“We had the legacy of the Kingdome, and while there were a lot of things that we were working to improve on that building, there were a number of things they held dear,” Murphy says. “The noise and the home-field advantage was one of them. So we worked real hard to get fans on top of the action. And then (Seahawks owner) Paul Allen had very fond memories of going into (the University of Washington’s) Husky Stadium as a kid and encouraged us at some of our first meetings to go out there and look at what made Husky special. He wanted to make sure the fans were covered. At first he wanted natural grass so he wanted an open roof. As we started looking at it, what makes it loud is that roof.”

Second of all, the fans produce a lot of the noise themselves. The fans start screaming and booing once the opposing offense heads into a huddle, and they don’t stop until the play is done. Then, they start up again at the next huddle or when the offense lines up again.

The 12th Man produces so much noise that they even set a Guinness World Record for crowd noise. On December 2nd, the 68,387 fans in attendance of the Seahawks’ nationally televised game against the New Orleans Saints notched a record-setting noise level of 137.6 decibels.

Dec 23, 2012; Seattle, WA, USA; San Francisco 49ers quarterback Colin Kaepernick (7) jogs onto the field during warm ups prior to the game against the Seattle Seahawks at CenturyLink Field. Seattle defeated San Francisco 42-13. Mandatory Credit: Steven Bisig-USA TODAY Sports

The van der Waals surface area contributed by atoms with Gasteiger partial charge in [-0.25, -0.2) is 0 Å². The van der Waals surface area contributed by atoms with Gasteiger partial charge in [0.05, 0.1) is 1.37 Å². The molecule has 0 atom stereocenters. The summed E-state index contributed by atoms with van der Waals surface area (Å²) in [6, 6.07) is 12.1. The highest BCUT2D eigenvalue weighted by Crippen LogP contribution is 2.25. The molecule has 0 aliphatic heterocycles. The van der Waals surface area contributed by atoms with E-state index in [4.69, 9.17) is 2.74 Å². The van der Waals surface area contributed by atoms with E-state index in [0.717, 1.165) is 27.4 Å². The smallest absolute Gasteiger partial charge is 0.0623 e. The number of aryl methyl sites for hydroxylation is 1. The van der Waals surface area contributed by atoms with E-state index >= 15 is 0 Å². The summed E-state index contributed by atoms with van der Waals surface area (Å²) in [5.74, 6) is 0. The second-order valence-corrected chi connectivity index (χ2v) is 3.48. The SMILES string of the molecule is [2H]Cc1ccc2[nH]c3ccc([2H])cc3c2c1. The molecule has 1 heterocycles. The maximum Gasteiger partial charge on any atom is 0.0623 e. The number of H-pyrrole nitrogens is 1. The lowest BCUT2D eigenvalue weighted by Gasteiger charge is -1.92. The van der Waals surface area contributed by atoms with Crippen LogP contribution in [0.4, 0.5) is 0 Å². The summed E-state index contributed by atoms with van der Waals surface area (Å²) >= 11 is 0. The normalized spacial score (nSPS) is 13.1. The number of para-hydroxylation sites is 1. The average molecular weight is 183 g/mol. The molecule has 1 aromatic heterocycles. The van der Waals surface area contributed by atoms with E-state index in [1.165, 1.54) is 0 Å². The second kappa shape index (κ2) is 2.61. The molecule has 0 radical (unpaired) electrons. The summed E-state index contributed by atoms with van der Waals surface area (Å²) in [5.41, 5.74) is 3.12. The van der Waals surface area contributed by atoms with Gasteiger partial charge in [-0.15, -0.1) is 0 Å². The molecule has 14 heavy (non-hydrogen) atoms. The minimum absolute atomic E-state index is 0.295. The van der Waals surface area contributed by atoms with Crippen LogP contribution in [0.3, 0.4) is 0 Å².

NFL teams know they have to prepare for the intensity and noise in Seattle. Teams have tried using several different techniques to make the noise less of an issue. Some teams have given their offense custom-made earplugs. Some teams have created different hand signals that their offense can use. Some teams use big, booming speakers in practice to simulate the crowd noise.

No matter what tactic the 49ers decide to use in order to prepare for their matchup with the Seahawks in the NFC Championship on Sunday, the 49ers know they will have to find a way to adjust to the 12th Man.

In the 49ers’ past two meetings with the Seahawks in Seattle, they’ve played some of their worst football. On December 23, 2012, the 49ers lost to the Seahawks 42-13. Kaepernick was clearly overwhelmed by the crowd noise, because he looked flustered for much of the game. He finished 19 of 36 for 244 yards with one touchdown and one costly interception.

In their most recent game in Seattle on September 15, 2013, the 49ers again lost to the Seahawks 29-3. In this game, Kaepernick appeared even more flustered than in the first game.

He finished 13 of 28 for 127 yards with no touchdowns and three interceptions. This was his worst passing game as a starter. He finished with a total QBR of 14.0, which is the lowest total QBR in any start in his career.

In these two games, Kaepernick clearly struggled immensely, mostly because of the crowd noise. The 12th Man’s noise has made him flustered and disorganized, and the 49ers can’t afford to have him play that way on Sunday.

Normally, Kaepernick plays well on the road. In his career, he has a 92.3 quarterback rating and a 59.38 completion percentage on the road. He’s shown that he can play in freezing temperatures, in the rain, etc. He’s yet to prove that he can play well in front of the 12th Man though. The 49ers will only go as far as Kaepernick can take them.